Paris   On the bus to our meetings in Paris we were clogged up in a huge traffic circle where the Bastille, the infamous prison of the French Revolution was located. On that site now is a quite grand appearing Opera House. My colleague had earlier reprised stories of Charles De Gaulle and his comeback after the worst defeat of the French Army “in 2000 years,” as he called it. We met members of several local political parties in the afternoon at a café, where even I could translate the original sign saying this was the Café of the Unions. Down the street we met that evening in the a vast building constructed by the unions after the mid-1800’s Paris Commune, when workers concluded that they had insufficient space in Paris to meet, discuss, plan, and take action. In the room where we met a score of local activists, a translation of the sign on the door was that this was the room “of the little strike.” History seemed everywhere around us, but even surrounded by history, this is where things start.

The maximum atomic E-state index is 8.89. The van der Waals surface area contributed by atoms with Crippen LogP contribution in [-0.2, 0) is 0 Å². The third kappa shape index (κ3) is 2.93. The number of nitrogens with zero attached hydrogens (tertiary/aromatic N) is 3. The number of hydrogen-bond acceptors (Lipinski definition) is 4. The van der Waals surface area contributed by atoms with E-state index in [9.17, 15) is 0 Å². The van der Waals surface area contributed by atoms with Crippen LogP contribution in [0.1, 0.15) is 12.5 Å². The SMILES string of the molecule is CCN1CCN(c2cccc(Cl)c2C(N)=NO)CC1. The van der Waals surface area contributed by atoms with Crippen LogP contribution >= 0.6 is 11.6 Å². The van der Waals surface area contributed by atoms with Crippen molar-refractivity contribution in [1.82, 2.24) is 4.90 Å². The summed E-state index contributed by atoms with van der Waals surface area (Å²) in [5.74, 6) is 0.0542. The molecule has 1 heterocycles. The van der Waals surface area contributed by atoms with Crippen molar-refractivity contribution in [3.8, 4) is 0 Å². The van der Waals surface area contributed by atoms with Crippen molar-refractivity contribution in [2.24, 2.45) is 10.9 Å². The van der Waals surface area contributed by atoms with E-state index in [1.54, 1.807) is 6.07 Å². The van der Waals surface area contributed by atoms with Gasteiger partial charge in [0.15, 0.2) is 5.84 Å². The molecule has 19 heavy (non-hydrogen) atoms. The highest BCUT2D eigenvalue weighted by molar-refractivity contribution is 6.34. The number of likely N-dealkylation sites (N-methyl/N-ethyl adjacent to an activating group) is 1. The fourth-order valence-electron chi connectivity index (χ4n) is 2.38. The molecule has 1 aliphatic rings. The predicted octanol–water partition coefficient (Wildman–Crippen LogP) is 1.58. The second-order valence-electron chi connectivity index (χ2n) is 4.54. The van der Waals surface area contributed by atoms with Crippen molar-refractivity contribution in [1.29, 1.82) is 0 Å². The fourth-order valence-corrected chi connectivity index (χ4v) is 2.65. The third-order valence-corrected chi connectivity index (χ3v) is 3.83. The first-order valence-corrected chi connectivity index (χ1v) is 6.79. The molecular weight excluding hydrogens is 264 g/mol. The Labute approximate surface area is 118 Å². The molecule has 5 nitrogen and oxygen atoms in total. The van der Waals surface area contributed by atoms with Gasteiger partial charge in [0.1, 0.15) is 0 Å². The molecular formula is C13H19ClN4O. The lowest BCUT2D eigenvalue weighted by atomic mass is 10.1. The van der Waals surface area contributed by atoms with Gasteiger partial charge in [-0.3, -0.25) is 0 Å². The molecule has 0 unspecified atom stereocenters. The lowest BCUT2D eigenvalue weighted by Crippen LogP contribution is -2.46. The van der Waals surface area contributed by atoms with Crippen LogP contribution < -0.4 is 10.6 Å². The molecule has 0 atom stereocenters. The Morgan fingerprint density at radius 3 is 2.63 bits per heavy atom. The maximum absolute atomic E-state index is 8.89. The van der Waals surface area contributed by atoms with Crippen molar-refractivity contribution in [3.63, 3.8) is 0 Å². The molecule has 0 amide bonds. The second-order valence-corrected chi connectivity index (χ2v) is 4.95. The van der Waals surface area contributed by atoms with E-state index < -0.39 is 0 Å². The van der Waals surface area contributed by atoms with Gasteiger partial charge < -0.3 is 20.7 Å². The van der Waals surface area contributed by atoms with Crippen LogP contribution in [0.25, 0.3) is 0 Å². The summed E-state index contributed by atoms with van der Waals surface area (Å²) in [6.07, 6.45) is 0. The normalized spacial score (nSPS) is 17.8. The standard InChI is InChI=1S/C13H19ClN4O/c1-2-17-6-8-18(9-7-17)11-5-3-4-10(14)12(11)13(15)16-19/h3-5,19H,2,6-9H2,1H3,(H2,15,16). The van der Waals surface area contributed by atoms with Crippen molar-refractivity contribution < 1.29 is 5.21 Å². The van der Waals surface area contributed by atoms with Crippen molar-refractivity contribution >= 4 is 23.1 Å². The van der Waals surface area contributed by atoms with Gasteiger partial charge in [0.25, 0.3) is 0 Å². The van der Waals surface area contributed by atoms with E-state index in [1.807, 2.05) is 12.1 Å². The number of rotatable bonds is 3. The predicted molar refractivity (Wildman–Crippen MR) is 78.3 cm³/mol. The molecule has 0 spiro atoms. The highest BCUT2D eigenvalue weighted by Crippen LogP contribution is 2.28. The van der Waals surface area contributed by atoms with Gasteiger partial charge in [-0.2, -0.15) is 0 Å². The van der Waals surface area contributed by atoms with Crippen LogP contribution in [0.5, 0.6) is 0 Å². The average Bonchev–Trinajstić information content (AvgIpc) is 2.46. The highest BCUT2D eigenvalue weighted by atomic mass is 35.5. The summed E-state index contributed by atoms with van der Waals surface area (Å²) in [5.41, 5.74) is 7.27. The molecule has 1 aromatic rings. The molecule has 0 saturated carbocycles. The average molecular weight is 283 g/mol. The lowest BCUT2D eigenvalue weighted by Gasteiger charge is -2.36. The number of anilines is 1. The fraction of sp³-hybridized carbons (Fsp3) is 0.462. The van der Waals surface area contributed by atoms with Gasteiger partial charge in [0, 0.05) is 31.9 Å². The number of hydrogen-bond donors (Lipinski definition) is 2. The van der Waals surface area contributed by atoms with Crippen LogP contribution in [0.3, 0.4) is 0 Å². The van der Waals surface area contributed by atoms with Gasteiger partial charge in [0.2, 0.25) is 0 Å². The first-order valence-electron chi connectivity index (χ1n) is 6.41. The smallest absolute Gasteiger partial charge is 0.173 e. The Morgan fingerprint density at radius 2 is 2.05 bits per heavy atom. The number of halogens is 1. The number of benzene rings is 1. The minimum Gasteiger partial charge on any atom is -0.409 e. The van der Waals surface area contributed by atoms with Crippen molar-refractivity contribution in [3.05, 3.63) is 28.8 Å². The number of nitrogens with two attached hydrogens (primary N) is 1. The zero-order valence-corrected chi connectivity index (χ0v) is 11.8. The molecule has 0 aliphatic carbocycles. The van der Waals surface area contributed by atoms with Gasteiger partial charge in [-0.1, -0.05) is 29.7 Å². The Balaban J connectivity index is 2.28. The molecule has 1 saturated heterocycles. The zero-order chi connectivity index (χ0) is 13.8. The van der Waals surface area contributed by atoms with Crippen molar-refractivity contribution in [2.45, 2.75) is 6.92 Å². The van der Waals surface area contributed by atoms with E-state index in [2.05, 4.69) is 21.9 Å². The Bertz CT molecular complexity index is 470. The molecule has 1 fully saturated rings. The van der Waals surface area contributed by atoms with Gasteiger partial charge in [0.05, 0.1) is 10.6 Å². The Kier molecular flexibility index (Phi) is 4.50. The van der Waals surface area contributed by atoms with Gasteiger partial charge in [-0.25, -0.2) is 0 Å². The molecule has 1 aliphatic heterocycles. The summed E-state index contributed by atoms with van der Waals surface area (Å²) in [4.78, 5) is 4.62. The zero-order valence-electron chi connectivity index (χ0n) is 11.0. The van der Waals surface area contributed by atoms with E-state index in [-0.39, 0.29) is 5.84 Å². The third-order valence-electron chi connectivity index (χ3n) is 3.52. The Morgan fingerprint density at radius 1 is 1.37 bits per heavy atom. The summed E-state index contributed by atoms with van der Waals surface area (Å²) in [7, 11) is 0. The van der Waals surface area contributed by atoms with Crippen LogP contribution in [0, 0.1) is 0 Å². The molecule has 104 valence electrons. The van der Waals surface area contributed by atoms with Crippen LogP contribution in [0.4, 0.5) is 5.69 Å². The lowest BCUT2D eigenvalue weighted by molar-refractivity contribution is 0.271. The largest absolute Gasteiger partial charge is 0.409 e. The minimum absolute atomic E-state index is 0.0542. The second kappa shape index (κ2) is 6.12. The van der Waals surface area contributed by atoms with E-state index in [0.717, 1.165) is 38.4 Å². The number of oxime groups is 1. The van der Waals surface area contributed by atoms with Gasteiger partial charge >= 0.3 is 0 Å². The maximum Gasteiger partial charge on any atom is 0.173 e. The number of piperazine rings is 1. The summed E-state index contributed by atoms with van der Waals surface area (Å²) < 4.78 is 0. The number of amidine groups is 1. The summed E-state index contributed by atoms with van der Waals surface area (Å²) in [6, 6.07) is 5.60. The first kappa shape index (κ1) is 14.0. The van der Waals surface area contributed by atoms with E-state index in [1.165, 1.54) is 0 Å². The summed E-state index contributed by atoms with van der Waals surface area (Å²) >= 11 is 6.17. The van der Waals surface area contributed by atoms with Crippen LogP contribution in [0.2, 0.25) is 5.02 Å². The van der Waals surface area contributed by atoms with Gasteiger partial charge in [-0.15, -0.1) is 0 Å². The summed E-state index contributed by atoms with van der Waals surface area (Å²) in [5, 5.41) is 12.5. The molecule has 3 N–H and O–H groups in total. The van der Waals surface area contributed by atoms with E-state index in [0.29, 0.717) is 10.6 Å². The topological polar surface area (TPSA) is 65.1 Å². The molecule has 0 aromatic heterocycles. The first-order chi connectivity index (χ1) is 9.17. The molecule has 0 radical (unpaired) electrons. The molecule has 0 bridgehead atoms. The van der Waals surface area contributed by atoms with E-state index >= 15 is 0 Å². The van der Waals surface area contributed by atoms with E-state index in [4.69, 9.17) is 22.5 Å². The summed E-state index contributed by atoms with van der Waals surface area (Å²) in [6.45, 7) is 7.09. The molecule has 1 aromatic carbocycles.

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In Grenoble, our leaders were focused on the hard problems at the basics of organization. How to build their local groups and keep the members active? How to balance growing the organization with maintaining the existing pace? How to navigate their role as leaders between the staff and membership? In Paris, our colleagues had vast political experience in the labor movement, student unions, mobilizations, political parties, and more, but they were looking past the grassroots specifics to the grander vision, and they were hungry to ignite the movement that would bring back the good times and create the big changes of our dreams. They knew the work of our affiliates and partners, Alliance Citoyenne and ReAct, and the idea of ACORN excited them about the possibilities they could see in the future.

Answering Questions

Answering Questions